If you like a bit of melodic rock that fuses Led Zeppelin, Kingdom Come and Masters Of The Airwaves, then Angel’s ‘In The Beginning’ deserves a listen.
Written by: gdmonline
ALBUM: In The Beginning
LABEL: Coalier Entertainment
CD INFO: Discogs Info
COUNTRY OF ORIGIN:
LINEUP: Frank DiMino – vocals * Richard Marcello – guitars, keyboards * Brad Winikor – guitars * Leo Borrero – bass * Barry Brandt – drums
TRACK LISTING: 01 The Crow * 02 The Rain Song * 03 Hero * 04 So I’ll Say Goodbye * 05 Long Gone * 06 In The Wake Of The Storm * 07 Set Me Free * 08 The Greatest Love Of All * 09 Shangra La * 10 Trapped In Paradise
WEBLINKS: Site Link
The year was 1999. Melodic rock and AOR had been pushed to the outer rim of popular music. Faded memories from the 70’s and 80’s stumbled around in the brains of many long lost fans of those two genres of rock music. But yet, old dinosaurs still found the time to resurrect themselves to anyone who had the interest and the time to listen. One of those dinosaurs were Angel, a popular draw for many here at Glory Daze.
However, it was a partial resurrection, with only Frank DiMino and Barry Brandt featured full-time, while Punky Meadows and Felix Robinson guested on one track each. The album was a limited release only, and if you’ve got the original Coallier Entertainment issused CD, you’ll see why.
In mid 1999, the band had announced news that they were heading out onto the road, and had actually played a Kiss Expo gig up in Boston, with guitarist Steve Dionne, bassist Randy Gregg and keyboardist Gordon Gebert in tow.
However, by the time the CD eventuated, the line-up had changed to that listed above. Also changing was Angel’s sound. If you’ve read online articles about ‘In The Beginning’, most commentators compare this to Led Zeppelin. Whether that’s a good thing or bad remains to be seen.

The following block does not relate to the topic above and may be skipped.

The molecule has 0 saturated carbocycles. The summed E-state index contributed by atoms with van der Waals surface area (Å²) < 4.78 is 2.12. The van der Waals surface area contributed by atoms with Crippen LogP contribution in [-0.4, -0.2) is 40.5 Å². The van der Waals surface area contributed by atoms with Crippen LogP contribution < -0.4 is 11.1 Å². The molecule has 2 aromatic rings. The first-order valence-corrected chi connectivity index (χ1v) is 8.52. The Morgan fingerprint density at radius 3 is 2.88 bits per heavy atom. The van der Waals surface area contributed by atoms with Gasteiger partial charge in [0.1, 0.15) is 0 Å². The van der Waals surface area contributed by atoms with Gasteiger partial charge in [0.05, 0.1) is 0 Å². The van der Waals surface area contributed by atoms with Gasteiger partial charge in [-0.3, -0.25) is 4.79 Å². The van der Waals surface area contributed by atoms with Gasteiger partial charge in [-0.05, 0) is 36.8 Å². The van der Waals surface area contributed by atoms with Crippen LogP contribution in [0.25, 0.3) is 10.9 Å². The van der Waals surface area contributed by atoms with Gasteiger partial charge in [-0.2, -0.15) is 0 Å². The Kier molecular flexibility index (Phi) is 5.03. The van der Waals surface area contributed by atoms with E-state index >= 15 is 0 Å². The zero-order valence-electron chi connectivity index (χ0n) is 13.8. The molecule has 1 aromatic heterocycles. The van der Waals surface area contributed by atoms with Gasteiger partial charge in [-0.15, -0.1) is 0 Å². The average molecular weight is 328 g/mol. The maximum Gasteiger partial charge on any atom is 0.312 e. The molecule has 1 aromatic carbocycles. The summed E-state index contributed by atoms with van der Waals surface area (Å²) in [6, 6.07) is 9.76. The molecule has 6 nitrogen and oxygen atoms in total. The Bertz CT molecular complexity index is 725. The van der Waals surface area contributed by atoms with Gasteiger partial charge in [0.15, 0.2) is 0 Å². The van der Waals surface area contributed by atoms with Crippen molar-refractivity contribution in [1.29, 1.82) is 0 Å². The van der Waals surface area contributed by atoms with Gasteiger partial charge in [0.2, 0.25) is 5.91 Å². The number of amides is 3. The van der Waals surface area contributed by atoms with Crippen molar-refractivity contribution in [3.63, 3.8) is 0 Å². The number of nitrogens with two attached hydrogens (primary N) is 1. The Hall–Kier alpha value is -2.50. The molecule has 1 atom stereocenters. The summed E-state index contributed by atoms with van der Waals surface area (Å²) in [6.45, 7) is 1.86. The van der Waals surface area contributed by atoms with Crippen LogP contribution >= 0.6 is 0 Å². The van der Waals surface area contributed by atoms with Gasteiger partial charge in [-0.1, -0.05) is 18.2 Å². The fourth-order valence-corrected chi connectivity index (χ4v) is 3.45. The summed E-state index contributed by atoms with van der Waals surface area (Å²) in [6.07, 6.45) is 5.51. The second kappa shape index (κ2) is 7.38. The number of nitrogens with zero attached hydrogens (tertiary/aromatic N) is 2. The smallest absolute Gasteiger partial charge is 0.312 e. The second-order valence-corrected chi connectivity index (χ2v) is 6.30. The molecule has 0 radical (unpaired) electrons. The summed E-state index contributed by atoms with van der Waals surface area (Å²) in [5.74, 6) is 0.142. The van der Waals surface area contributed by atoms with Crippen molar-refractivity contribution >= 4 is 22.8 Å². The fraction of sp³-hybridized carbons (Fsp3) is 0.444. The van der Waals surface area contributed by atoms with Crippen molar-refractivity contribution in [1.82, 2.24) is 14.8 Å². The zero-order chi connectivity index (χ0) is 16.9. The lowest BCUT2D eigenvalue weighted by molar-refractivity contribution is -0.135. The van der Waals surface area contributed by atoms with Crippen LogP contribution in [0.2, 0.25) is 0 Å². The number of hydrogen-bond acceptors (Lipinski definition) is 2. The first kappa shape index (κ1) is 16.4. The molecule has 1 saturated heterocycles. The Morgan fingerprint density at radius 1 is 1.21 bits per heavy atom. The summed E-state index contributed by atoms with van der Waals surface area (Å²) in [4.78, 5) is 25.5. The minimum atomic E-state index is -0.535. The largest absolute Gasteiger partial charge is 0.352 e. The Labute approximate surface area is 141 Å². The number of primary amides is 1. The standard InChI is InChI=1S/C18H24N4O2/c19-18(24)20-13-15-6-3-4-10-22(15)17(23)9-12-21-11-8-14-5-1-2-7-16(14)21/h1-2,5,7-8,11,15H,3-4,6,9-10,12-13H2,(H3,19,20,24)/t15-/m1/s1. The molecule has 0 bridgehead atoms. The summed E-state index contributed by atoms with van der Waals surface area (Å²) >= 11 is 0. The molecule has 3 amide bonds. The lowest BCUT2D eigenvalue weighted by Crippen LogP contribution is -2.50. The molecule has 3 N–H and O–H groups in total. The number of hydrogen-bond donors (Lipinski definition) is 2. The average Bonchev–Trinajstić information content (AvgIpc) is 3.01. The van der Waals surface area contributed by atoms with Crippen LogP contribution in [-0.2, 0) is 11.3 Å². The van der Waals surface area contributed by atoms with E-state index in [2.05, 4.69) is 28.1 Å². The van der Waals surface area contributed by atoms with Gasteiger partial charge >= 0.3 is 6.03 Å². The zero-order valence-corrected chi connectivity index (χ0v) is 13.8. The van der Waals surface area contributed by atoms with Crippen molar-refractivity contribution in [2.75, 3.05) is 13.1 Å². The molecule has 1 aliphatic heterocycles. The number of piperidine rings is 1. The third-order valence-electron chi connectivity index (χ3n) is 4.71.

But long-time Angel fans were more than a happy to see the return of the band, even if it wasn’t the real McCoy. There’s a lot of what sounds like 12-string guitar on the two opening tunes: ‘The Crow’ and ‘The Rain Song’. Quite likeable actually, though not necessarily ‘Kashmir’ by any stretch. DiMino attempts a few Robert Plant like vocal soars.
Moving on past the straight-ahead rocker ‘Hero’, we are presented with the exotic sounding ‘So I’ll Say Goodbye’, which could be Kingdom Come doing outlandish things. It keeps to a slow-burn to mid-tempo and it works a treat. ‘Long Gone’ sounds like a bit of barroom boogie done Led Zeppelin style. DiMino does Plant? err yeah.
‘In The Wake Of The Storm’ is an ode to Y2K (do you remmember all the nonsense that went down at the end of the millenium?), while ‘Set Me Free’ tries the power-ballad route but doesn’t get far. The electrics take a back-seat on ‘The Greatest Love Of All’, and as much as I tried, the last pair of tracks ‘Shangra La’ and ‘Trapped In Paradise’ sounded like a couple of House Of Lords cast-offs.
Despite having reservations at the outset, I have to say some of this album was likeable. Maybe if they hadn’t gone in under the Angel monicker, I wouldnt have had heart palpitations beforehand.
Nonetheless, if you like a bit of melodic rock that fuses Led Zeppelin, Kingdom Come and Masters Of The Airwaves, then ‘In The Beginning’ deserves a listen.
Just forget that this is an Angel album, and you may come away surprised, as I was, though in all honesty, if you were to bypass the album then you probably wouldn’t be missing a great deal.
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